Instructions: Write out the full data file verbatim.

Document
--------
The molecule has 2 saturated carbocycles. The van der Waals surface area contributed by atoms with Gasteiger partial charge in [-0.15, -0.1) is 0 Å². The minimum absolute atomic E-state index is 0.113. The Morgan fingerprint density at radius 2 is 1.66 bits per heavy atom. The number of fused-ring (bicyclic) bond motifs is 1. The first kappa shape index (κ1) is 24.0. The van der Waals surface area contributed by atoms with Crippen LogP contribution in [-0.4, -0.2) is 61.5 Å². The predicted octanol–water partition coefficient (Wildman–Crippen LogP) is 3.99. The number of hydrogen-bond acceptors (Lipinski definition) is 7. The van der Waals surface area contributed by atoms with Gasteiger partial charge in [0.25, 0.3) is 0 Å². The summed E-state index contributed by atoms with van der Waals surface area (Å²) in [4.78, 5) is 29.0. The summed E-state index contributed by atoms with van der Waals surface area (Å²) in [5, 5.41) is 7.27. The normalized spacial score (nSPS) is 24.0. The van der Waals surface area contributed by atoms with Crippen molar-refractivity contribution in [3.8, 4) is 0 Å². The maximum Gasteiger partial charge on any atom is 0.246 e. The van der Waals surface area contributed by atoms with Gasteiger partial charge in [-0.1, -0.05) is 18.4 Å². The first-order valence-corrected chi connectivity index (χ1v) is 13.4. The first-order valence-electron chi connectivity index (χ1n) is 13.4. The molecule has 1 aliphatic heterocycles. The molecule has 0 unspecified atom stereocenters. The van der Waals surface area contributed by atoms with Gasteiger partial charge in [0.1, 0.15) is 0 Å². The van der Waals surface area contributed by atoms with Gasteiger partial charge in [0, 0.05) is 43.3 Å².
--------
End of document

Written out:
The molecule has 2 saturated carbocycles. The van der Waals surface area contributed by atoms with Gasteiger partial charge in [-0.15, -0.1) is 0 Å². The minimum absolute atomic E-state index is 0.113. The Morgan fingerprint density at radius 2 is 1.66 bits per heavy atom. The number of fused-ring (bicyclic) bond motifs is 1. The first kappa shape index (κ1) is 24.0. The van der Waals surface area contributed by atoms with Crippen LogP contribution in [-0.4, -0.2) is 61.5 Å². The predicted octanol–water partition coefficient (Wildman–Crippen LogP) is 3.99. The number of hydrogen-bond acceptors (Lipinski definition) is 7. The van der Waals surface area contributed by atoms with Gasteiger partial charge in [0.25, 0.3) is 0 Å². The summed E-state index contributed by atoms with van der Waals surface area (Å²) in [4.78, 5) is 29.0. The summed E-state index contributed by atoms with van der Waals surface area (Å²) in [5, 5.41) is 7.27. The normalized spacial score (nSPS) is 24.0. The van der Waals surface area contributed by atoms with Crippen molar-refractivity contribution in [3.8, 4) is 0 Å². The maximum Gasteiger partial charge on any atom is 0.246 e. The van der Waals surface area contributed by atoms with Gasteiger partial charge in [-0.1, -0.05) is 18.4 Å². The first-order valence-corrected chi connectivity index (χ1v) is 13.4. The first-order valence-electron chi connectivity index (χ1n) is 13.4. The molecule has 1 aliphatic heterocycles. The molecule has 0 unspecified atom stereocenters. The van der Waals surface area contributed by atoms with Gasteiger partial charge in [0.1, 0.15) is 0 Å². The van der Waals surface area contributed by atoms with Gasteiger partial charge in [0, 0.05) is 43.3 Å².